When you get a group of human resources professionals together, it’s possible that the conversation will turn toward our “nightmare” stories. You know, the moments when you’ve thought you had seen everything until that incident happened. I’m sure every profession has their own horror stories. I can tell you from experience, HR has some of the best.
With Halloween celebrations coming up this week, our friends at HireRight decided to share a few hiring nightmares with us. With all of the media reports about bad CEO behavior, I thought “The Specter of the Un-screened Executive” was particularly timely.
All kidding aside, organizations do need to protect themselves and one of the ways to do that is with a thorough selection process.
Establish selection criteria. It’s so much easier to take a few moments on the front end to discuss selection criteria than to find out after a whole bunch of interviews that the hiring manager isn’t on the same page. When an opening occurs, buy your hiring manager a cup of coffee and discuss the KSAs for the job and a sourcing strategy.
Ask good interview questions. This applies to everyone in the process. Interviewing is hard. Managers who haven’t interviewed for a while might want a refresher (and they could be reluctant to ask for one). Have some pre-designed interview questions ready to help managers out.
Get multiple people involved. I believe it doesn’t help employees if the only two people they know on Day One is HR and their manager. Yes, more interviews take extra time but they also allow employees to start building relationships. Exactly what they need to be successful.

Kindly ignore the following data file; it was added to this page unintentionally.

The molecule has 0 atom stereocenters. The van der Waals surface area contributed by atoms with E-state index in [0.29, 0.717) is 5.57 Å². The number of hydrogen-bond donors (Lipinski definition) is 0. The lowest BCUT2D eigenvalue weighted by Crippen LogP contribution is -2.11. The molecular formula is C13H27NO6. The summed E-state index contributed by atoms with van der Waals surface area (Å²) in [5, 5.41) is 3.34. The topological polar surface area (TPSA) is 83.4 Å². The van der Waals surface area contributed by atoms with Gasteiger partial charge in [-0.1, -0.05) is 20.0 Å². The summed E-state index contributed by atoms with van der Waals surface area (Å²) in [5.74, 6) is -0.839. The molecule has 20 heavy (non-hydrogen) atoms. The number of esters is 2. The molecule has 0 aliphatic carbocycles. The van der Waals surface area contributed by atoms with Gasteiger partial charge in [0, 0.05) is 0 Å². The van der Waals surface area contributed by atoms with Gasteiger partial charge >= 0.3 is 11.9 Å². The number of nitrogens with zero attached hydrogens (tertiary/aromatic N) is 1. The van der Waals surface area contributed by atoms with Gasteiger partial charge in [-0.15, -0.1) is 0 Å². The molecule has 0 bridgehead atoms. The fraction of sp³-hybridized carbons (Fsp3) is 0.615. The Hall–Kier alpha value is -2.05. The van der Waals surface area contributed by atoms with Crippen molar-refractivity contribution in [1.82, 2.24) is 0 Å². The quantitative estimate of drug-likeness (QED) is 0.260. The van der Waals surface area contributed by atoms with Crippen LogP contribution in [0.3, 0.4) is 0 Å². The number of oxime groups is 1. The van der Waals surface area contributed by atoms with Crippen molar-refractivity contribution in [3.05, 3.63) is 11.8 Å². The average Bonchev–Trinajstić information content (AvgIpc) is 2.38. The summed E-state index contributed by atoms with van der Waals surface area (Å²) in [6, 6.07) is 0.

Don’t rush the process. The hiring process can’t drag along either. But I’ve seen plenty of managers speed up the process and make bad hiring decisions because they felt that they were racing the clock. Adding a couple of days to get the right candidate makes sense for all.
And conduct a comprehensive background screening. Once you find a great candidate, verify their background. Instead of thinking that background checks are to catch deception, consider it as confirming what’s already been discussed.
I wish I could say that every hire is going to be a perfect one. We both know that’s not true. Even when we think we’ve done all the right things, stuff happens. But that doesn’t mean we shouldn’t strive to mitigate potential risk. Organizations just can’t afford the cost of a bad hire.16